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Improving lives by solving problems in agriculture and the environment

About CABI in Kenya

About CABI in Kenya

CABI has worked in Africa for many years, but in 1995 it formally established a regional centre in Nairobi. In Africa over 80% of people living in rural areas rely on the crops they grow for food and for income. They face many challenges in growing sufficient good quality produce, such as changing climatic conditions, threats from pests and diseases, lack of access to markets, and limited access to current agricultural information. Agriculture is essential for sub-Saharan Africa’s economic growth and yet average crop yields in Africa are among the lowest in the world.

CABI’s centre in Kenya strives to improve livelihoods, working with the communities that it serves to address the problems they face using sustainable approaches.

A key element of the centre’s work is helping smallholder commodity growers to produce for and compete in local and global markets. The centre also encourages rural innovation and helps local users access global information and knowledge. Plant health is safeguarded through a range of initiatives, which include the management of invasive species, work to reduce the transmission of harmful pests and diseases through traded goods, the development of safe and effective biological controls, and Plantwise, CABI's global project to reduce crop losses. CABI’s Good Seed Initiative, which seeks to improve the quality of seed that farmers plant, and thus improve crop yields, is also championed.

The centre works in partnership with many organizations in both the public and private sector, to enable work to be achieved in the most effective and cost efficient way. It collaborates on a national and regional level, working with agricultural extension departments, research centres, producer organisations, NGOs and regulatory agencies. International partners include international research organisations and private sector institutions such as the Rabobank and Illycafè.

The centre’s work has significant social and economic impact. Improved productivity, improved quality, and conformity to market standards enable the region’s farmers to achieve a better income from their produce. The centre also positively impacts the environment, through its promotion of sustainable agriculture, its work to reduce pesticide use and its management of invasive species.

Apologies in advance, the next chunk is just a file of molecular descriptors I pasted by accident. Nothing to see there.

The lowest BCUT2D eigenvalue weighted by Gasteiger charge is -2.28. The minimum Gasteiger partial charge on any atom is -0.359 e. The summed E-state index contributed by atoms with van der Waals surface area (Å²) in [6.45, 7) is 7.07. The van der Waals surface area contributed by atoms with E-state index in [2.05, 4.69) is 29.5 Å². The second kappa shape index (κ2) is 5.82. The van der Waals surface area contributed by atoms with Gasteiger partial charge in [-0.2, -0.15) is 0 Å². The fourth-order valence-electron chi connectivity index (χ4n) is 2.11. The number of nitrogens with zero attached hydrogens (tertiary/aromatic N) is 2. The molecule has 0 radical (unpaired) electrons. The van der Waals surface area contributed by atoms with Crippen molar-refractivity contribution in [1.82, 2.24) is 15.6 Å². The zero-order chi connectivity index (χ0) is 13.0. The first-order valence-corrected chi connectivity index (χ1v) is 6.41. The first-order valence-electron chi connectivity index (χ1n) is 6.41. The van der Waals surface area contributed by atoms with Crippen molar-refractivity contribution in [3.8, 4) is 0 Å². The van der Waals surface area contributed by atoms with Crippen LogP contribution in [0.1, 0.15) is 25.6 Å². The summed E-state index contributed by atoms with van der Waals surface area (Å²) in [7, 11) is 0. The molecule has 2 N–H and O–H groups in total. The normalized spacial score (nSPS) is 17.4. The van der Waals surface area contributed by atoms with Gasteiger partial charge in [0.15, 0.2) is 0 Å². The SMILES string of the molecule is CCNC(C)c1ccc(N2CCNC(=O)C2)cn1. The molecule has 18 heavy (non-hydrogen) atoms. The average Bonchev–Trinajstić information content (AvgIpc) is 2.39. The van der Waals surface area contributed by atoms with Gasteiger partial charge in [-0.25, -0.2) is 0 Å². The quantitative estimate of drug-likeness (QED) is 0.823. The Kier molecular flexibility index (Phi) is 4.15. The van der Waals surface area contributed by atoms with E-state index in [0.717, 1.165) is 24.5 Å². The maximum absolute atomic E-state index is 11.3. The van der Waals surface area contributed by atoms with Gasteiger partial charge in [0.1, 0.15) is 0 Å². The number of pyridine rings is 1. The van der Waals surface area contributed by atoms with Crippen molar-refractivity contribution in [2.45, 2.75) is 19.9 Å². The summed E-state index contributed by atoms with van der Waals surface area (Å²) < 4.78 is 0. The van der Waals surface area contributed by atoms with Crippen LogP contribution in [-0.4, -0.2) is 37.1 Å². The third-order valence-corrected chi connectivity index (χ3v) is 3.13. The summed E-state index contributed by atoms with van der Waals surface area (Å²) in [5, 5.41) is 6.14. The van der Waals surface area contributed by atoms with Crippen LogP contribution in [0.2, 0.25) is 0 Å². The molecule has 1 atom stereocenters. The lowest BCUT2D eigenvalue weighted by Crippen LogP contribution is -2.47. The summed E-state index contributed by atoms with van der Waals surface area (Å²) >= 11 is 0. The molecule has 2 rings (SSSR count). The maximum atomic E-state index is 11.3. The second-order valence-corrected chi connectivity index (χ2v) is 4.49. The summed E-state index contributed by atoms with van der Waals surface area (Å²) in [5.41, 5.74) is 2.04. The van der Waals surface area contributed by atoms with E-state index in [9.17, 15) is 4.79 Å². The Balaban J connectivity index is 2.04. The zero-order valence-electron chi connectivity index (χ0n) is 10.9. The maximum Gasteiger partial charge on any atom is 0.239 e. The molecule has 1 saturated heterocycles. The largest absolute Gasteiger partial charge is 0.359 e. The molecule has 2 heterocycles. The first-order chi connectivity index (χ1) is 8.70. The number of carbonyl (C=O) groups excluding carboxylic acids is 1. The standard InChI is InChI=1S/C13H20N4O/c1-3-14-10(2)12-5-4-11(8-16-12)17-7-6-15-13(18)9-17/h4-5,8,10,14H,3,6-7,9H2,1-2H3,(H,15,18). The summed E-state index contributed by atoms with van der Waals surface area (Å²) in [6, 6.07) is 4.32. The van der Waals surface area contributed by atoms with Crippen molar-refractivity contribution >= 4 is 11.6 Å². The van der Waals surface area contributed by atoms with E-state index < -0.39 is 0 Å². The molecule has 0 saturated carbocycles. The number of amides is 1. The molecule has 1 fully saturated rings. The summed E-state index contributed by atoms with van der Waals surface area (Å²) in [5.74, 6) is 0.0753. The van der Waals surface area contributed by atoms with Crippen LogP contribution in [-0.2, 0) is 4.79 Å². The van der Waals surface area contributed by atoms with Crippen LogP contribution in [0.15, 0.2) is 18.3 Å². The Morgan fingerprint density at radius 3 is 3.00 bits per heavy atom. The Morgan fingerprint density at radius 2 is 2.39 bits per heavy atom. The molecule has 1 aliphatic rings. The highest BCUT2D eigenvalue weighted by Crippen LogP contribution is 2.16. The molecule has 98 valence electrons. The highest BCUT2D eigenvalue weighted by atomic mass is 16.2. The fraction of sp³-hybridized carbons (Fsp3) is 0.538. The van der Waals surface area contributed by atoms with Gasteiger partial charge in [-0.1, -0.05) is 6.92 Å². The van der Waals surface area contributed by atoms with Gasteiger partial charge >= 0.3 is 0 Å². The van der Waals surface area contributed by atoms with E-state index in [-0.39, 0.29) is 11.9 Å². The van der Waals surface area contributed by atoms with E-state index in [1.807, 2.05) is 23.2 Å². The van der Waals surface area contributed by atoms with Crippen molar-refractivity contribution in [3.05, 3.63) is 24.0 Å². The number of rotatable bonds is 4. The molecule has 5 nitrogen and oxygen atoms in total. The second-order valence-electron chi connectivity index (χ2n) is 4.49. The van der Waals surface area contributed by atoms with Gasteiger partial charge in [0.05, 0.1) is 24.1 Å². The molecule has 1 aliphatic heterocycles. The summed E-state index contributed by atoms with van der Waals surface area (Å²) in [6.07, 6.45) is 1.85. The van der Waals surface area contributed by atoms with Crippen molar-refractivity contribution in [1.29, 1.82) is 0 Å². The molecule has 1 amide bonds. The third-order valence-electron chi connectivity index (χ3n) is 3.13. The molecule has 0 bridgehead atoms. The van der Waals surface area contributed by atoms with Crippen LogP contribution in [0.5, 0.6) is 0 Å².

Looking to the future the centre will continue its work in support of CABIs overarching strategy, and plans to improve its monitoring and evaluation systems, in order to more clearly document its learning and impact. 

CABI in Africa newsletter 2015

CABI's latest Africa newsletter is out!

The latest CABI in Africa newsletter illustrates how our Kenya and Ghana centres and experts worldwide are providing information and applying scientific expertise to solve the continent's problems in agriculture and the environment.

CABI 
Canary Bird
673 Limuru Road
Muthaiga
PO Box 633-00621
Nairobi
Kenya

T: +254 (0)20 2271000/ 20
E: africa@cabi.org

Boosting coffee productivity in Kenya and Malawi

Although coffee is a high-value commodity and a major contributor to the economies of Kenya and Malawi, many smallholder producers remain poor because of low productivity. CABI scientists will help improve this situation by working with research institutions and assisting them to adopt modern tissue culture-based technologies to rapidly produce... >>

Africa soil health

Poor soil fertility is a key constraint to improving farm productivity and livelihoods in sub-Saharan Africa. It is now widely recognized that increased fertilizer use, integrated with other soil fertility management practises is the way forward. The Africa Soil Health Consortium (ASHC) brings together experts in soil health, and we bring... >>

Optimizing Fertilizer Recommendations in Africa (OFRA)

Soil fertility across much of sub-Saharan Africa is poor, which is a major constraint to improving farm productivity and farmer livelihoods. To combat this there is now wide recognition of the need to integrate increased fertilizer use with other aspects of soil fertility management. This project aims to contribute to improved efficiency and... >>

Expanding our Direct2Farm project

Agriculture is extremely important in developing countries, employing around 40% of the workforce. In India, it contributes almost 20% of its GDP. Fears abound that the population will grow quicker than farmers can grow food. Helping them to grow more crops and lose less to pests and diseases means giving them access to practical information to... >>

Promoting good seed in East Africa

African Indigenous Vegetables (AIVs) are key to food security and income generation in Africa and are increasing in demand. Not only will CABI’s project team be promoting their consumption and generating more demand, we will also be building awareness of the vegetable and the seeds, improving access to them and developing new varieties. >>

Australia-Africa plant biosecurity partnership

Agricultural trade is a powerful engine for economic growth, poverty alleviation and food security but diseases are impacting it. Countries are therefore looking for ways of making agricultural trade secure. This initiative aims to facilitate trade by addressing plant pest and disease problems that hinder agricultural exports and threaten food... >>

mNutrition: Addressing hidden hunger through mobile messaging

One in three people in the developing world suffer from ‘hidden hunger’, or micronutrient deficiency, due to a lack of information on proper nutrition. This is a major cause of illness, poor growth, reduced productivity and impaired cognitive development. To help combat the problem, CABI and its partners in the DFID mNutrition initiative are... >>